I have found an even better Dutch phone number, one with the same area code as my parents.The number is: 0227 - 71 20 00 (+31 227 - 71 20 00 from outside the Netherlands).This one I have through Budgetphone, and they charge $6,00 per year for a phone number, that can have any area code.My Grandstream phone is on its way — I bought it last Sunday but I requested shipping per Fedex Ground. I forgot that the shop is in California, some my new phone is currently in a truck crossing the entire United States. Its estimated arrival is next Monday.
The last week I have been reading up on VoIP, and I found that it is possible to have a Dutch phone number and subscription that I can use from here.
I applied for a Dutch TN through XS4ALL, where I have a subscription for my website. My phone number is +31 878 721 747 (or 0878 - 72 17 47 in the Netherlands), and for most Dutch people the rates is 2 or 4 cents per minute, depending on the time of day (“interregionaal tarief”). There are also some other providers that offer DID numbers in Amsterdam and Utrecht but they charge about 9 euro per number per month, whereas this XS4ALL number is free.Currently, I receive these types of phone calls on my laptop through a so-called Softphone application, but I have ordered a real SIP phone that will be delivered sometime next week. The great advantage will be that I will no longer have to have a computer running to place or receive phone-calls.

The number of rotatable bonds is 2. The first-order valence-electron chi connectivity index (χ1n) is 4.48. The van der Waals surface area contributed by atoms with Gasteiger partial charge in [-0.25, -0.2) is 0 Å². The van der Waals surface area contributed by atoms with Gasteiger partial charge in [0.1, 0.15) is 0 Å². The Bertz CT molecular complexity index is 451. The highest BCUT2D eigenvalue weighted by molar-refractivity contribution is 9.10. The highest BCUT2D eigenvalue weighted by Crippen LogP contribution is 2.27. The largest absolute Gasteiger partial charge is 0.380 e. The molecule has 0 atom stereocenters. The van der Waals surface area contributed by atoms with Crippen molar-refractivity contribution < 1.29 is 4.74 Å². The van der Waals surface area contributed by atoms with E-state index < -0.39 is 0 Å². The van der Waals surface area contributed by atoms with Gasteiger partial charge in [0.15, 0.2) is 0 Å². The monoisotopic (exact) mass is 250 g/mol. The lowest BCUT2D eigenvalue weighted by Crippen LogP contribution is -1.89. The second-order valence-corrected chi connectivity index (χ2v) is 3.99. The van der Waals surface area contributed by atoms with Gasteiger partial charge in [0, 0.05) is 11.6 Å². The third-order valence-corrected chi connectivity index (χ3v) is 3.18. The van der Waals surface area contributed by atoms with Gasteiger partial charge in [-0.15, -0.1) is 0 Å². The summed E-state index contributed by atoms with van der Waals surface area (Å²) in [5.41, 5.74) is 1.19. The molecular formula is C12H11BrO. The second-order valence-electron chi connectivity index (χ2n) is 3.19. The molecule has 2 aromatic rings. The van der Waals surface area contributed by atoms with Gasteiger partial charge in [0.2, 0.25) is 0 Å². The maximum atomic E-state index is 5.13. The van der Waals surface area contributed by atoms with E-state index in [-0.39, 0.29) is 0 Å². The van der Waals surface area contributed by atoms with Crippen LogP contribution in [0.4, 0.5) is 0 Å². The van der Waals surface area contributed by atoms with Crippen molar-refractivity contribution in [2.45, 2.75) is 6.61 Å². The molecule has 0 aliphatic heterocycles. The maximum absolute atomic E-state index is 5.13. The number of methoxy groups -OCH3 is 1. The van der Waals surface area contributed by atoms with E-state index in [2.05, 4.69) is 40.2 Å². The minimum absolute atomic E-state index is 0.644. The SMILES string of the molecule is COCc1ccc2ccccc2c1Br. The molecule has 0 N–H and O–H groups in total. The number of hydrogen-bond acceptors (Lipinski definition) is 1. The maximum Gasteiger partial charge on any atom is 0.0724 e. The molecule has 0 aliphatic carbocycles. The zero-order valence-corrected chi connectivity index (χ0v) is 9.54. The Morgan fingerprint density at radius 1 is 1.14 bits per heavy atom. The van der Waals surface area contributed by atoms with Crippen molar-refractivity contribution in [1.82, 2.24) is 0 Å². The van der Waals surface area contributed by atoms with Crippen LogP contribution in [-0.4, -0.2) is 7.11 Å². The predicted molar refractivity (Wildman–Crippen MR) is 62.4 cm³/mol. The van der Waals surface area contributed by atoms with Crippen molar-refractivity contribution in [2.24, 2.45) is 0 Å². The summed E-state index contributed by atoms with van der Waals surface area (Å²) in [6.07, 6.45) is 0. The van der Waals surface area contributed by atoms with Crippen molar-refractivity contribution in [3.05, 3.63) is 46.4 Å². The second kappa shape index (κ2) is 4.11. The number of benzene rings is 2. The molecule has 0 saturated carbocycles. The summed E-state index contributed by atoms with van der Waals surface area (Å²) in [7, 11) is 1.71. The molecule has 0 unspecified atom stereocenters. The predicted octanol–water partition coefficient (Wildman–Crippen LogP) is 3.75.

Sasha gave a me a very nice present for Christmas: noise-cancelling headphones!This is truly a very special headset — it filters out monotonous low noises by generating an “opposite” sound waves for those noises. Even when you’re not listening to music it sounds like someone lowered the sounds of the world around you to a really, really low volume — awesome.
I tried them for the first time on our long bus trip from New York to Washington and they worked great.
We have a new camera!Two weeks ago we went again to Best Buy. I called in advance and they put aside one of the camera’s that had just come in that day.
We choose a Canon Powershot A520. The HP PhotoSmart that I’ve had for a long time served me well, and I feel sorry that I can’t use it anymore, but the new camera is very nice.
One of the features I like is the the display that shows the focus point chosen, as well as the the shutter speed and aperture chosen by the auto exposure system. The camera also has a beamer to determine the distance between the object and the camera when it’s dark… a lot of useful tools but the camera is easy in use.
The memory cards of the HP fit in the new camera also so we can re-use those. We were not so lucky with the inital A520 we got Friday — when I took the first picture in the metro station, the shutter didn’t fully open automatically. We returned in immediately and luckily enough they had more camera’s in stock.
At work somebody pointed me to Skype. I had seen it before, and experimented a bit with it in the past but never really used it.However, being in Puerto Rico and all, it is very easy to make calls to the Netherlands. Good phone cards are hard to find here, and it’s difficult to coordinate for someone to call me (sorry paps & mams!).I just installed in on my laptop and spoke for a little while with a colleague in Virginia. That worked pretty nice, so I’ll keep it installed and experiment a bit more with it over the next days.So, for the technically inclined: my Skype name is guusbosman.